The Surprising Reason for the Decline of American Tennis
September 09, 2011
One thing seems certain as the 2011 U.S. Open draws to a close: An American man will not win this year’s championship. Andy Roddick was both the last American to win a men’s grand slam event (the 2003 U.S. Open) and the last to compete for one (losing to Roger Federer at Wimbledon in 2009). It’s by far the longest stretch of time without an American winner since the Open era began in 1968.
July 28, 2011
C.S. Lewis’s Lost Aeneid: Arms and the Exile Edited by A.T. Reyes (Yale University Press, 208 pp., $27.50) In 1945, in a famous lecture called “What is a Classic?,” T.S. Eliot described Virgil as the most truly classical of all poets, on the grounds that his work supposedly exemplifies a supreme “maturity of language,” which involves a total exclusion of individual personality.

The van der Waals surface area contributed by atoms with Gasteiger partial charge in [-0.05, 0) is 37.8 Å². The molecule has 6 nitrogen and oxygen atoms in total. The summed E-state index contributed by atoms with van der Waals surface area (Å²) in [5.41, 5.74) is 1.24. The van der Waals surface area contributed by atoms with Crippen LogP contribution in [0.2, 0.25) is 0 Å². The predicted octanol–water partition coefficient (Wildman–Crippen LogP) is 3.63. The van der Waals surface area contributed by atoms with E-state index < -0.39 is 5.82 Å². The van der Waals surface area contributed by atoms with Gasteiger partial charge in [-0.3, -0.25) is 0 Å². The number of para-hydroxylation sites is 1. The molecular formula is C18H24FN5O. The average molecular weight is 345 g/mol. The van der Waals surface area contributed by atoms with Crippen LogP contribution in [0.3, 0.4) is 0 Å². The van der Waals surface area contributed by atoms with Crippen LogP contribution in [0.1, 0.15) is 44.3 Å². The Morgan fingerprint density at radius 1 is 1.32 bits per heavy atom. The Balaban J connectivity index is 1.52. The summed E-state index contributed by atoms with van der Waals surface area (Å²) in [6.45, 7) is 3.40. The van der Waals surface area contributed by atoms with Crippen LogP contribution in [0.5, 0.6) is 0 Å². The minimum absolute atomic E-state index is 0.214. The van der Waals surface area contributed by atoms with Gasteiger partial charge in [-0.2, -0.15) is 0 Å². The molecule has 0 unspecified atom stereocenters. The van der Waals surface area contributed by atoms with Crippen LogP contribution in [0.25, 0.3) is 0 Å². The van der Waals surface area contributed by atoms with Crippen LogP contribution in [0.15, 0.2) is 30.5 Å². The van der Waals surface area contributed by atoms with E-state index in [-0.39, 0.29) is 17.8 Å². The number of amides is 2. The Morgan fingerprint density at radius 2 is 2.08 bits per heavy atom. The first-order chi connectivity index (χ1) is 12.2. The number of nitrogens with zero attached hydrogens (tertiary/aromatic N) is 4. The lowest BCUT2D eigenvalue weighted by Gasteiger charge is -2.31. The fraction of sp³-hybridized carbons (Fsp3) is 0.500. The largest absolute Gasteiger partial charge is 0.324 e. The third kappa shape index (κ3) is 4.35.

December 16, 2009
In the popular imagination, the United States and Europe are assumed to be radically opposing poles--"Mars" and "Venus"--on issues such as market regulation, public education, social policy, health care, crime, and the environment. But is that really the case? The numbers would suggest otherwise. My book, The Narcissism of Minor Differences: How America and Europe are Alike, presents quantifiable data on a wide array of social conditions on each side of the Atlantic.
Are Depressions Avoidable?
February 11, 1931
The Question which everyone is now asking is one which has puzzled the world's most eminent economists for decades. It is impossible to discuss it briefly without seeming dogmatic or oversimple. To muster the adequate authority, to make the necessary elaborations and qualifications and to marshal the necessary statistics, would be a task for a research staff scouring an encyclopedic literature and pounding batteries of computing machines for years.